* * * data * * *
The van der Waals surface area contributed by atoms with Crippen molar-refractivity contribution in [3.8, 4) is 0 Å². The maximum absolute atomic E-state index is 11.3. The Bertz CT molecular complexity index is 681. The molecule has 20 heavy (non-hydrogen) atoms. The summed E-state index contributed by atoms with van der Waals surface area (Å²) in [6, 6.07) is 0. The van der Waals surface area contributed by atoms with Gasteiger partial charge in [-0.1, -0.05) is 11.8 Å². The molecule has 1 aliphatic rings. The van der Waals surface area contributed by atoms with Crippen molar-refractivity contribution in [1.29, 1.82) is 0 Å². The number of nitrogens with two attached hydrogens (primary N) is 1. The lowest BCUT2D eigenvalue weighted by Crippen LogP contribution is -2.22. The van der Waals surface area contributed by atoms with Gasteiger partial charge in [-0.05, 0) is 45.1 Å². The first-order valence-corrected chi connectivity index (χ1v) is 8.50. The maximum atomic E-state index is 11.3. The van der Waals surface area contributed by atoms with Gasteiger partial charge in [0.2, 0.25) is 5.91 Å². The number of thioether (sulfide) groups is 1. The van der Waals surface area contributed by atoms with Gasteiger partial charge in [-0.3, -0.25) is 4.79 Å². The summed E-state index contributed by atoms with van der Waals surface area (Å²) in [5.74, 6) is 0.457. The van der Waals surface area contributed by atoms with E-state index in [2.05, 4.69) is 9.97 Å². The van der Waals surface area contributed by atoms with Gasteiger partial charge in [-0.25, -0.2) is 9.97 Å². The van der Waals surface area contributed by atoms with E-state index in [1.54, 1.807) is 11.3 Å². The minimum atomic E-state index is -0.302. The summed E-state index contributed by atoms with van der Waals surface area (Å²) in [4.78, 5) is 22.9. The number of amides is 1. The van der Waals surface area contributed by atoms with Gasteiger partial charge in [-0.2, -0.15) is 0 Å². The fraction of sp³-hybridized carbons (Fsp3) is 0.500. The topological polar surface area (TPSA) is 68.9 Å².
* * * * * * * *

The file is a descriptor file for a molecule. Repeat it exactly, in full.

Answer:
The van der Waals surface area contributed by atoms with Crippen molar-refractivity contribution in [3.8, 4) is 0 Å². The maximum absolute atomic E-state index is 11.3. The Bertz CT molecular complexity index is 681. The molecule has 20 heavy (non-hydrogen) atoms. The summed E-state index contributed by atoms with van der Waals surface area (Å²) in [6, 6.07) is 0. The van der Waals surface area contributed by atoms with Gasteiger partial charge in [-0.1, -0.05) is 11.8 Å². The molecule has 1 aliphatic rings. The van der Waals surface area contributed by atoms with Crippen molar-refractivity contribution in [1.29, 1.82) is 0 Å². The number of nitrogens with two attached hydrogens (primary N) is 1. The lowest BCUT2D eigenvalue weighted by Crippen LogP contribution is -2.22. The van der Waals surface area contributed by atoms with Gasteiger partial charge in [-0.05, 0) is 45.1 Å². The first-order valence-corrected chi connectivity index (χ1v) is 8.50. The maximum atomic E-state index is 11.3. The van der Waals surface area contributed by atoms with Gasteiger partial charge in [0.2, 0.25) is 5.91 Å². The number of thioether (sulfide) groups is 1. The van der Waals surface area contributed by atoms with Gasteiger partial charge in [-0.3, -0.25) is 4.79 Å². The summed E-state index contributed by atoms with van der Waals surface area (Å²) in [5.74, 6) is 0.457. The van der Waals surface area contributed by atoms with E-state index in [2.05, 4.69) is 9.97 Å². The van der Waals surface area contributed by atoms with Gasteiger partial charge in [-0.25, -0.2) is 9.97 Å². The van der Waals surface area contributed by atoms with E-state index in [1.54, 1.807) is 11.3 Å². The minimum atomic E-state index is -0.302. The summed E-state index contributed by atoms with van der Waals surface area (Å²) in [4.78, 5) is 22.9. The number of amides is 1. The van der Waals surface area contributed by atoms with Gasteiger partial charge in [-0.2, -0.15) is 0 Å². The fraction of sp³-hybridized carbons (Fsp3) is 0.500. The topological polar surface area (TPSA) is 68.9 Å².